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After controversial video, China bans ‘Leica’ on social media

Type the word Leica on a social media network in China, and you won’t be able to share the post, due to a controversial video that has now been removed. The promotional video put together by an ad agency based in Brazil celebrated journalists (of course, using Leica cameras) but was widely criticized in the country for using footage from the 1989 Tiananmen Square protests. Following the publication of the video, users on China’s social media network Weibo were banned from using the word “Leica.”

The Tiananmen Square protests are a forbidden topic in China, where searches for things like “persecution” and “democracy movements” are censored from showing up online. During the 1989 protests, the Chinese military is said to have killed or arrested thousands of protestors. Weibo says that the word Leica is banned because of violation for the laws and regulations on the social platform.

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While the protest wasn’t named in the video, footage from that location with the date 1989 on the screen were part of the video montage showing different historical events. Another clip in the video showed a photographer being chased by Chinese soldiers. That photojournalist then shot the event from a hotel window instead, showing a reflection in the camera lens of the historic and well-recognized image of the protests, “Tank Man” by Jeff Widener.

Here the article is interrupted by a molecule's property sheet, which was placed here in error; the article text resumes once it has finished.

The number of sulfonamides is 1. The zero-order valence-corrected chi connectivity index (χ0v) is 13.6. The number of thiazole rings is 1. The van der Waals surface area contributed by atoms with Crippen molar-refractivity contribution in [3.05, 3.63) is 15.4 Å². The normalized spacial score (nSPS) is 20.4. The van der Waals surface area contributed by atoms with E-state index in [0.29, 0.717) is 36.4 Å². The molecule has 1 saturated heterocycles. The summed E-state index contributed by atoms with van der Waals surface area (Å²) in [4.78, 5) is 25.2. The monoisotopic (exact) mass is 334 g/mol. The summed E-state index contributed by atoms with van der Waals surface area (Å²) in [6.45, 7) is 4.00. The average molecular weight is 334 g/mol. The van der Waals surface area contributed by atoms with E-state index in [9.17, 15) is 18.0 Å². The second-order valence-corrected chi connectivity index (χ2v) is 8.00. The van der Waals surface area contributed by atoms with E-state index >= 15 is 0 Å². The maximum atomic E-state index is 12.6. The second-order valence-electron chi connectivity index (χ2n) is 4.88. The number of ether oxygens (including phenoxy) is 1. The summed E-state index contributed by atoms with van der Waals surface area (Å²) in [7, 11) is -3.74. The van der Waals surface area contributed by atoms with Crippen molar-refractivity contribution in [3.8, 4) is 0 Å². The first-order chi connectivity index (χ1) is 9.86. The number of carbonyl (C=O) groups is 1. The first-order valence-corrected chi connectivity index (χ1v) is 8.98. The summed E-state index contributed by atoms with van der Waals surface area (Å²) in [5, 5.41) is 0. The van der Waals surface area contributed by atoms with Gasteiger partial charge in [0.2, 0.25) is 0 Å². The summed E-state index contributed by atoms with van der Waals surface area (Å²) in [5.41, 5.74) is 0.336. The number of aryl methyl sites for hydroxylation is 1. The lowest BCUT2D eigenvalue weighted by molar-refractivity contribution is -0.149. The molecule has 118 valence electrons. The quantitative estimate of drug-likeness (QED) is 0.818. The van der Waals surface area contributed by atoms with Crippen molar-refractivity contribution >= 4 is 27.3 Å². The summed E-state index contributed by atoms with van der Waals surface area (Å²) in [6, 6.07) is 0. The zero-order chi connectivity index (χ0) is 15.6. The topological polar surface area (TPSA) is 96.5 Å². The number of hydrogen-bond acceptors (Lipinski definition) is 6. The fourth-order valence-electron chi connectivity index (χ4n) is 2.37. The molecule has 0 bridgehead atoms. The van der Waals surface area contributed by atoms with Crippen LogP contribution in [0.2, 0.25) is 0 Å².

Leica says the video was never officially sanctioned by the company, despite the company logo at the end. The camera company is denying official connection to the video, which has now been removed from YouTube. “Leica Camera AG must, therefore, distance itself from the content shown in the video and regrets any misunderstandings or false conclusions that may have been drawn,” a Leica spokesperson told the South China Morning Post.

The video brought criticism from users on Weibo, with one asking the company, “do you even deserve to collaborate with our patriotic Huawei?”  Others called the move “stupid” and “insane” and suggested the move could risk the company’s relationship with the China-based Huawei. Huawei smartphones currently use Leica lenses exclusively.

Others applauded the ad — Zhou Fengsuo, a leader in the 1989 protests, told the South China Morning Post that the video was a game changer. (Fengsuo is currently on the country’s most-wanted list).

The 30th anniversary of the Tiananmen Square Protests is on June 4.

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